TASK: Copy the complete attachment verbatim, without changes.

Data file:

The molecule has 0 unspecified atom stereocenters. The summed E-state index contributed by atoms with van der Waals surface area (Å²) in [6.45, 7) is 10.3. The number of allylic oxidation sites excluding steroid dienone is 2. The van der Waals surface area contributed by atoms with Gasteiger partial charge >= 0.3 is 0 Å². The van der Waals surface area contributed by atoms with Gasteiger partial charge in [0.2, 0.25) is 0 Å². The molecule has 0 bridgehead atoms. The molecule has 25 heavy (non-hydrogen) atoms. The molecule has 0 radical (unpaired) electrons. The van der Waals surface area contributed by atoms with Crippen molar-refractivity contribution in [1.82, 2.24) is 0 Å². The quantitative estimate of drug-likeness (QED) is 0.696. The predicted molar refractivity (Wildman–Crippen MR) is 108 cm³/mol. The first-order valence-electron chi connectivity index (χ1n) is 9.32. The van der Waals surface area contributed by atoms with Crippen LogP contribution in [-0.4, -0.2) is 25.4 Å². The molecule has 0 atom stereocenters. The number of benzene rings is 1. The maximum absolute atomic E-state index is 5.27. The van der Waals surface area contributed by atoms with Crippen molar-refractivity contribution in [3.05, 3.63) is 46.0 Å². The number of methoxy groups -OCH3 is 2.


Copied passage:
The molecule has 0 unspecified atom stereocenters. The summed E-state index contributed by atoms with van der Waals surface area (Å²) in [6.45, 7) is 10.3. The number of allylic oxidation sites excluding steroid dienone is 2. The van der Waals surface area contributed by atoms with Gasteiger partial charge >= 0.3 is 0 Å². The van der Waals surface area contributed by atoms with Gasteiger partial charge in [0.2, 0.25) is 0 Å². The molecule has 0 bridgehead atoms. The molecule has 25 heavy (non-hydrogen) atoms. The molecule has 0 radical (unpaired) electrons. The van der Waals surface area contributed by atoms with Crippen molar-refractivity contribution in [1.82, 2.24) is 0 Å². The quantitative estimate of drug-likeness (QED) is 0.696. The predicted molar refractivity (Wildman–Crippen MR) is 108 cm³/mol. The first-order valence-electron chi connectivity index (χ1n) is 9.32. The van der Waals surface area contributed by atoms with Crippen LogP contribution in [-0.4, -0.2) is 25.4 Å². The molecule has 0 atom stereocenters. The number of benzene rings is 1. The maximum absolute atomic E-state index is 5.27. The van der Waals surface area contributed by atoms with Crippen molar-refractivity contribution in [3.05, 3.63) is 46.0 Å². The number of methoxy groups -OCH3 is 2.